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January 1958

An "Autoimmune" Reaction Against Human Tissue Antigens in Certain Acute and Chronic Diseases: II. Clinical Correlations

Author Affiliations

Melbourne, Australia

From the Clinical Research Unit of the Walter and Eliza Hall Institute of Medical Research and the Royal Melbourne Hospital.

AMA Arch Intern Med. 1958;101(1):30-46. doi:10.1001/archinte.1958.00260130044004

The serum from a proportion of patients suffering from acute viral hepatitis, active chronic hepatitis, and other parenchymatous diseases of the liver, disseminated lupus erythematosus (D. L. E.) and other "collagen diseases"; macroglobulinemia and multiple myeloma, and certain other conditions has been shown by one of us1,2 to contain antibody-like substances which fix complement in the presence of human tissue homogenates. This reaction has been designated autoimmune complement fixation (AICF). This serum activity could represent an adventitious chemical reaction not evoked by any antecedent antigenic stimuli, and it may be impossible in any given case to exclude this. Nevertheless, such an explanation has none of the heuristic value of the autoantibody hypothesis, and for the reasons given by one of us2 we have adopted the view that these substances are autoantibodies which have developed as a result of the pathological antigenicity of some human tissue component.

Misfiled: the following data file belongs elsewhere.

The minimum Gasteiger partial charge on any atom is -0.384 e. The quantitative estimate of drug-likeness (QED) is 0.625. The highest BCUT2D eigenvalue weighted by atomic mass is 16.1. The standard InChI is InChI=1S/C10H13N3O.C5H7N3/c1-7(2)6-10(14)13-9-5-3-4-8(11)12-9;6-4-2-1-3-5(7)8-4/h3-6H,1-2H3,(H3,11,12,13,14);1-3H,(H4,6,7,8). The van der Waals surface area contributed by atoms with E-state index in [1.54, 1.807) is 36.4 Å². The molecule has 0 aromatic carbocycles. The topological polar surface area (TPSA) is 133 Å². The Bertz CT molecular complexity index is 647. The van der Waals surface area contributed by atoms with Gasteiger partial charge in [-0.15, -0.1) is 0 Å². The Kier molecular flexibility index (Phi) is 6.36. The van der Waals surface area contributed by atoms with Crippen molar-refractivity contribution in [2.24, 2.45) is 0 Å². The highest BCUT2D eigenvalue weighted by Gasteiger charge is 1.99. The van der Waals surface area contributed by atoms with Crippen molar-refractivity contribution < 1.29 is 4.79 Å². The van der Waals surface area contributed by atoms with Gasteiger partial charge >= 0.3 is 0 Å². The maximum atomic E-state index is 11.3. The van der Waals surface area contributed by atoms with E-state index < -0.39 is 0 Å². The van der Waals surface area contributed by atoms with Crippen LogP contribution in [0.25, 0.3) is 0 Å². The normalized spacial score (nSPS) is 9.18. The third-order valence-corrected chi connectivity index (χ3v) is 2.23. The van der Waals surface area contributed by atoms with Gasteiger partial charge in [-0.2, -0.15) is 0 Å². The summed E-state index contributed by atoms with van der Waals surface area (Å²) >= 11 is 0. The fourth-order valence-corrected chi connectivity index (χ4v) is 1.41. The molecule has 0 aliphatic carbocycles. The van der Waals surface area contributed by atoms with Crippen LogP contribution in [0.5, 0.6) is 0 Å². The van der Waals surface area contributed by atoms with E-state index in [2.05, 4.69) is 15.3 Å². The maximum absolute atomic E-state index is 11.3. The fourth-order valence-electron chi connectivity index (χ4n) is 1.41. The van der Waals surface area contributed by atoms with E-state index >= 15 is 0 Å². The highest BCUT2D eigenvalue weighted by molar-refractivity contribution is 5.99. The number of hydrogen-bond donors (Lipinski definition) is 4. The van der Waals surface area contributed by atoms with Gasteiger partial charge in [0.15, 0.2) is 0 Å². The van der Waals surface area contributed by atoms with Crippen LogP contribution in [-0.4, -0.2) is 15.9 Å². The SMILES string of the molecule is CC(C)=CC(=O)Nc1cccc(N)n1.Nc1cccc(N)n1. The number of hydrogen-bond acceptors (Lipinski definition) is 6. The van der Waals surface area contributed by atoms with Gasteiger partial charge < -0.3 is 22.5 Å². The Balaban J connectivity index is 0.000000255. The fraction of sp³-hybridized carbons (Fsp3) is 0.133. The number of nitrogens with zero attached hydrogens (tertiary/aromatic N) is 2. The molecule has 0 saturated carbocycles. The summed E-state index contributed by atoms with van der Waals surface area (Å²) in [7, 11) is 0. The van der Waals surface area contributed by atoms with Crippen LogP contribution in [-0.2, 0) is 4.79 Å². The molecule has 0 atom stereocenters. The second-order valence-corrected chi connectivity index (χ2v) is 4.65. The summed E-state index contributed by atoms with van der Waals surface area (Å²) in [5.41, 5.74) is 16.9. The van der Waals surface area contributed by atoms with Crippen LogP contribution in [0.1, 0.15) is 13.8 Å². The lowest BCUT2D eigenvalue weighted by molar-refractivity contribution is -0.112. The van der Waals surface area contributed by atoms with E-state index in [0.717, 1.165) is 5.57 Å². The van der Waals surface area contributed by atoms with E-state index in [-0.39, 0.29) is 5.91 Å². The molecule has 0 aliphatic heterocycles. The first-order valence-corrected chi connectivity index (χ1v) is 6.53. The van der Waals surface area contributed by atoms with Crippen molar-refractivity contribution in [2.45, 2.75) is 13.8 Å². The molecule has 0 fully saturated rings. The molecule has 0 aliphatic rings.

For many years

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